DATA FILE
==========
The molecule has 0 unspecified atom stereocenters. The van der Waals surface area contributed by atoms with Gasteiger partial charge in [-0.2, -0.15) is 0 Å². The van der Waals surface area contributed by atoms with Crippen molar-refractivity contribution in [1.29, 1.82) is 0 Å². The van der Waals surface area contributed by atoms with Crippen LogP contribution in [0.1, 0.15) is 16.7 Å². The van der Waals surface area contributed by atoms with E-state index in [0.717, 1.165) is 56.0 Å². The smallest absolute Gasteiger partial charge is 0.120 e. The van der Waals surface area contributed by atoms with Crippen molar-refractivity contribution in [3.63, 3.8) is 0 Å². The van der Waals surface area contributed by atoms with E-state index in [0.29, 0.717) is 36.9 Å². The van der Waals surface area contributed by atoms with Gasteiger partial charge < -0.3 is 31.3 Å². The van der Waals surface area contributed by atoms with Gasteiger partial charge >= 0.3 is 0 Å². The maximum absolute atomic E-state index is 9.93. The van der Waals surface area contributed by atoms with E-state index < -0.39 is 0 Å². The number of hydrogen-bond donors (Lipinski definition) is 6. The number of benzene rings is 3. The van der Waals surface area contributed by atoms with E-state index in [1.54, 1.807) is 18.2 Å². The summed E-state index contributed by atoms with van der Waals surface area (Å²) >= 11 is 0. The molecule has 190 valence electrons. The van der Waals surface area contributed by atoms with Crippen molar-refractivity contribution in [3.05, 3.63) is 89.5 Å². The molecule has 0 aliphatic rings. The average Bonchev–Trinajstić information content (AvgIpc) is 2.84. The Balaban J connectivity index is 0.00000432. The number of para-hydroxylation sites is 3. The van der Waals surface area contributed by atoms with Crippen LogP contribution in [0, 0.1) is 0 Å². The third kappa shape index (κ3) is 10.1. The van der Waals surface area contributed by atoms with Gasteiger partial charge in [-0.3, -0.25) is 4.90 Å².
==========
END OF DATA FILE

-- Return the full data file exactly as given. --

The molecule has 0 unspecified atom stereocenters. The van der Waals surface area contributed by atoms with Gasteiger partial charge in [-0.2, -0.15) is 0 Å². The van der Waals surface area contributed by atoms with Crippen molar-refractivity contribution in [1.29, 1.82) is 0 Å². The van der Waals surface area contributed by atoms with Crippen LogP contribution in [0.1, 0.15) is 16.7 Å². The van der Waals surface area contributed by atoms with E-state index in [0.717, 1.165) is 56.0 Å². The smallest absolute Gasteiger partial charge is 0.120 e. The van der Waals surface area contributed by atoms with Crippen molar-refractivity contribution in [3.63, 3.8) is 0 Å². The van der Waals surface area contributed by atoms with E-state index in [0.29, 0.717) is 36.9 Å². The van der Waals surface area contributed by atoms with Gasteiger partial charge < -0.3 is 31.3 Å². The van der Waals surface area contributed by atoms with Gasteiger partial charge >= 0.3 is 0 Å². The maximum absolute atomic E-state index is 9.93. The van der Waals surface area contributed by atoms with E-state index < -0.39 is 0 Å². The number of hydrogen-bond donors (Lipinski definition) is 6. The number of benzene rings is 3. The van der Waals surface area contributed by atoms with E-state index in [1.54, 1.807) is 18.2 Å². The summed E-state index contributed by atoms with van der Waals surface area (Å²) >= 11 is 0. The molecule has 190 valence electrons. The van der Waals surface area contributed by atoms with Crippen molar-refractivity contribution in [3.05, 3.63) is 89.5 Å². The molecule has 0 aliphatic rings. The average Bonchev–Trinajstić information content (AvgIpc) is 2.84. The Balaban J connectivity index is 0.00000432. The number of para-hydroxylation sites is 3. The van der Waals surface area contributed by atoms with Crippen LogP contribution in [0, 0.1) is 0 Å². The third kappa shape index (κ3) is 10.1. The van der Waals surface area contributed by atoms with Gasteiger partial charge in [-0.3, -0.25) is 4.90 Å².